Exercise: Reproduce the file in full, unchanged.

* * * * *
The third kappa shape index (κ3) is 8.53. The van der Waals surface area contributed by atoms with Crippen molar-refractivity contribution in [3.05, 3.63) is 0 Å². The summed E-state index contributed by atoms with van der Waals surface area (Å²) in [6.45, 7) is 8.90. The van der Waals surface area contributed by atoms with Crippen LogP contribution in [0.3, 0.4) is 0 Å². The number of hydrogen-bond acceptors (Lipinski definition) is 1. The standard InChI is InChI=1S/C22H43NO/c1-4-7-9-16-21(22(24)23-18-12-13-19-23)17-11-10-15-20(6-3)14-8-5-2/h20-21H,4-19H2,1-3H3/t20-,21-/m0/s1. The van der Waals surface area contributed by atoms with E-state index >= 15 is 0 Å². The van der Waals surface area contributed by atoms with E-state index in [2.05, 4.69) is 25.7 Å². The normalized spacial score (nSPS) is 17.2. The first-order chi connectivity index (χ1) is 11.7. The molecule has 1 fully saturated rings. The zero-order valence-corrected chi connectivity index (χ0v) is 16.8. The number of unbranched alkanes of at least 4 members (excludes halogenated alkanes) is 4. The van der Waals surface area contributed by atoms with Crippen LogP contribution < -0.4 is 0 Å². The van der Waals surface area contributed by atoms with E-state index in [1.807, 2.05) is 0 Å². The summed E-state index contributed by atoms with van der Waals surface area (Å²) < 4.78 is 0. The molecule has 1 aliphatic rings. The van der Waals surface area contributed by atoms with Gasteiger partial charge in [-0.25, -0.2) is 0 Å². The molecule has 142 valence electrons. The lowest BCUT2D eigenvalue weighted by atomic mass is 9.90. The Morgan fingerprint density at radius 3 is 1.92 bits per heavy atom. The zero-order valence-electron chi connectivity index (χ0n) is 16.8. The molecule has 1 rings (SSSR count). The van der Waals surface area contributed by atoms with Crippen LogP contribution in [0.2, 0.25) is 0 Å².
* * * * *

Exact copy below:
The third kappa shape index (κ3) is 8.53. The van der Waals surface area contributed by atoms with Crippen molar-refractivity contribution in [3.05, 3.63) is 0 Å². The summed E-state index contributed by atoms with van der Waals surface area (Å²) in [6.45, 7) is 8.90. The van der Waals surface area contributed by atoms with Crippen LogP contribution in [0.3, 0.4) is 0 Å². The number of hydrogen-bond acceptors (Lipinski definition) is 1. The standard InChI is InChI=1S/C22H43NO/c1-4-7-9-16-21(22(24)23-18-12-13-19-23)17-11-10-15-20(6-3)14-8-5-2/h20-21H,4-19H2,1-3H3/t20-,21-/m0/s1. The van der Waals surface area contributed by atoms with E-state index >= 15 is 0 Å². The van der Waals surface area contributed by atoms with E-state index in [2.05, 4.69) is 25.7 Å². The normalized spacial score (nSPS) is 17.2. The first-order chi connectivity index (χ1) is 11.7. The molecule has 1 fully saturated rings. The zero-order valence-corrected chi connectivity index (χ0v) is 16.8. The number of unbranched alkanes of at least 4 members (excludes halogenated alkanes) is 4. The van der Waals surface area contributed by atoms with Crippen LogP contribution < -0.4 is 0 Å². The van der Waals surface area contributed by atoms with E-state index in [1.807, 2.05) is 0 Å². The summed E-state index contributed by atoms with van der Waals surface area (Å²) < 4.78 is 0. The molecule has 1 aliphatic rings. The van der Waals surface area contributed by atoms with Gasteiger partial charge in [-0.25, -0.2) is 0 Å². The molecule has 142 valence electrons. The lowest BCUT2D eigenvalue weighted by atomic mass is 9.90. The Morgan fingerprint density at radius 3 is 1.92 bits per heavy atom. The zero-order valence-electron chi connectivity index (χ0n) is 16.8. The molecule has 1 rings (SSSR count). The van der Waals surface area contributed by atoms with Crippen LogP contribution in [0.2, 0.25) is 0 Å².